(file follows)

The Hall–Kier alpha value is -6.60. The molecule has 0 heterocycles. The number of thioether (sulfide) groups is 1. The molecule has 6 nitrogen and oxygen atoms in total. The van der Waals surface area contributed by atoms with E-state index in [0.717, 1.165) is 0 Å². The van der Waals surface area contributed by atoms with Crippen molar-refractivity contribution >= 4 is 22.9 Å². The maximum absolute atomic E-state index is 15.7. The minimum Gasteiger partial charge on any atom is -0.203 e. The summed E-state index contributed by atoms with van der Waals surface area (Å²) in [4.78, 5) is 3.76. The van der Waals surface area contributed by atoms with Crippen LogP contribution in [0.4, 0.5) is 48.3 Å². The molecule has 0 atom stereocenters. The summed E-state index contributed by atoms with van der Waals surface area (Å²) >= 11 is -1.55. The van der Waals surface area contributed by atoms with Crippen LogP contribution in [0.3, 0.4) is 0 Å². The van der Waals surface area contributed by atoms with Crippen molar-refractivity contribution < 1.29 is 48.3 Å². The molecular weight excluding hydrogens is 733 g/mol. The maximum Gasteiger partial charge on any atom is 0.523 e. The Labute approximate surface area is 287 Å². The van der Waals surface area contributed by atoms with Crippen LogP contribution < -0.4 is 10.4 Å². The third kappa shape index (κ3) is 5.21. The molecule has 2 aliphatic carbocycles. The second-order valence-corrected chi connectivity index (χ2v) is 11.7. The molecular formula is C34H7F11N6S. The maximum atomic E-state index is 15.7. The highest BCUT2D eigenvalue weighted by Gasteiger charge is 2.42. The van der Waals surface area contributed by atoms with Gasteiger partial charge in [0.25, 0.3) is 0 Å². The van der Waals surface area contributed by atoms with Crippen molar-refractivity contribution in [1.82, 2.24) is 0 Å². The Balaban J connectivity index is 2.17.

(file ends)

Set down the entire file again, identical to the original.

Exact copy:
The Hall–Kier alpha value is -6.60. The molecule has 0 heterocycles. The number of thioether (sulfide) groups is 1. The molecule has 6 nitrogen and oxygen atoms in total. The van der Waals surface area contributed by atoms with E-state index in [0.717, 1.165) is 0 Å². The van der Waals surface area contributed by atoms with Crippen molar-refractivity contribution >= 4 is 22.9 Å². The maximum absolute atomic E-state index is 15.7. The minimum Gasteiger partial charge on any atom is -0.203 e. The summed E-state index contributed by atoms with van der Waals surface area (Å²) in [4.78, 5) is 3.76. The van der Waals surface area contributed by atoms with Crippen LogP contribution in [0.4, 0.5) is 48.3 Å². The molecule has 0 atom stereocenters. The summed E-state index contributed by atoms with van der Waals surface area (Å²) >= 11 is -1.55. The van der Waals surface area contributed by atoms with Crippen LogP contribution in [0.3, 0.4) is 0 Å². The van der Waals surface area contributed by atoms with Crippen molar-refractivity contribution < 1.29 is 48.3 Å². The molecular weight excluding hydrogens is 733 g/mol. The maximum Gasteiger partial charge on any atom is 0.523 e. The Labute approximate surface area is 287 Å². The van der Waals surface area contributed by atoms with Crippen LogP contribution < -0.4 is 10.4 Å². The third kappa shape index (κ3) is 5.21. The molecule has 2 aliphatic carbocycles. The second-order valence-corrected chi connectivity index (χ2v) is 11.7. The molecular formula is C34H7F11N6S. The maximum atomic E-state index is 15.7. The highest BCUT2D eigenvalue weighted by Gasteiger charge is 2.42. The van der Waals surface area contributed by atoms with Gasteiger partial charge in [0.25, 0.3) is 0 Å². The van der Waals surface area contributed by atoms with Crippen molar-refractivity contribution in [1.82, 2.24) is 0 Å². The Balaban J connectivity index is 2.17.